When flea and tick season is in full swing, pets that are plagued with flea infestations often exhibit incessant scratching, biting, or licking of their skin. This behavior can result in bald patches or raw spots on their bodies. You might also notice the presence of what’s commonly referred to as flea “dirt,” appearing as small black specks within your pet’s fur. In more severe cases, or if your pet happens to be allergic to fleas, anemia can set in. Anemic pets may display pale lips or gums, weakness, fatigue, and a decreased appetite.
Taking Steps to Shield Your Precious Pet
Fortunately, a variety of preventive medications for fleas and ticks are available to ensure your pets’ well-being during flea and tick season. These treatments are specifically designed to eliminate adult ticks and fleas, while also inhibiting the maturation of their larvae and eggs.
These preventive solutions come in various forms, such as spot treatments, collars, sprays, shampoos, and other formulations. However, before you begin administering any preventive treatment, it’s advised to consult your pet’s veterinarian to ensure its safety for your furry friend.
Keeping Your Yard Free from Fleas and Ticks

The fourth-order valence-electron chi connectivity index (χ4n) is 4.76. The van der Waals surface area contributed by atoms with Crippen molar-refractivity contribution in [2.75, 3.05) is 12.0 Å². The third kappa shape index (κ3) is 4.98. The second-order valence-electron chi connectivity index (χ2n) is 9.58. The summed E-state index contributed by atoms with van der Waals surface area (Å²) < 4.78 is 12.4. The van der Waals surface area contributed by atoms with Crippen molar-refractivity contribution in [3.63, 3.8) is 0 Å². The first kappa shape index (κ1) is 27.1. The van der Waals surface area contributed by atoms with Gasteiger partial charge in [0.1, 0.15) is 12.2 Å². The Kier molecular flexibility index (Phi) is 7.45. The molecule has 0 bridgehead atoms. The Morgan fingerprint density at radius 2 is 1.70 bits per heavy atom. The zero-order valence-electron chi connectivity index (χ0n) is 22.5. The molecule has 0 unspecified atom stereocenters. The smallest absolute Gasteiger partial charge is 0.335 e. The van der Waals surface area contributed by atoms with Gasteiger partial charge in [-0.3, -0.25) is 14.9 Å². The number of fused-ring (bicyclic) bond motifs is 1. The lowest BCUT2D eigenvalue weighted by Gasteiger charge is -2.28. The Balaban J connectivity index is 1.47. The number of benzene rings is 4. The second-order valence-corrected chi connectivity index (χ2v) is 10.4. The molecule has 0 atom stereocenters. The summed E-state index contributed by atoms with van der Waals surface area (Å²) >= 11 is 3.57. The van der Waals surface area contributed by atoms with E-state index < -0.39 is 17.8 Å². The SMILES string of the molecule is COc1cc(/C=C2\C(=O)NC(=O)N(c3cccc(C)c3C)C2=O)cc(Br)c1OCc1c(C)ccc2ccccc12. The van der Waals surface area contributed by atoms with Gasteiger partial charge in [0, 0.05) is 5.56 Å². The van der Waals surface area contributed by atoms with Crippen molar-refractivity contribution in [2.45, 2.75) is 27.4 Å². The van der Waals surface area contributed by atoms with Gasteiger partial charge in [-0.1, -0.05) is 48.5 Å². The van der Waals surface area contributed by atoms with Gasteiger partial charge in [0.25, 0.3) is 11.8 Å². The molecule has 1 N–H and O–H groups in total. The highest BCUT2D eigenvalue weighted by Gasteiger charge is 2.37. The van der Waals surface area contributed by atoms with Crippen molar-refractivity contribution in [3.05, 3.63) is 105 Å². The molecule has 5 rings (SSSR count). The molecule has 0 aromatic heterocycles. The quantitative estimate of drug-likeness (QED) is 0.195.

Applying flea and tick spray to your yard’s grass, shrubs, and plants on a monthly basis can preemptively eliminate these pests before they have a chance to target your pets. However, it’s imperative to allow these sprays to fully dry before granting your pet access to the treated area.
Clearing Debris and Brush
Quickly removing brush and debris from your yard can effectively eliminate potential breeding grounds for various insects and pests. While fleas and ticks are drawn to long grass, it’s important to find a balance, as grass that is too short can inadvertently create problems. Grass shorter than two inches may result in the displacement of spiders that naturally prey on fleas.
Establishing a Protective Yard Fence
While you may diligently treat your pets for fleas, it’s not guaranteed that your neighbors are as proactive. Even brief visits from cats and dogs can leave behind fleas, which is why installing a protective fence is a smart move. This not only discourages neighboring pets from entering your yard but also prevents infestation from wild animals.
Swift Tick Removal
Promptly removing ticks significantly reduces the risk of your pet contracting Lyme disease or another tick-borne illness. Use tweezers to grasp the tick’s head and gently extract it straight from your pet’s body. Take care to avoid crushing or twisting the tick. After removal, place the tick in a container filled with alcohol.
Should you suspect that your pet may be affected by fleas or a tick-borne illness, don’t hesitate to contact our office to schedule an appointment.
Further Reading and Sources
Cornell Feline Health Center: Lyme Disease
American Kennel Club: 4 Tips to Help Keep Your Dog Safe from Fleas and Ticks, 3/15/16
U.S. Environmental Protection Agency: Controlling Fleas and Ticks on Your Pets
ASPCA: Fleas and Ticks
Scotts: How to Treat Fleas in the Yard
PetMD: Tick-Borne Diseases and Your Pet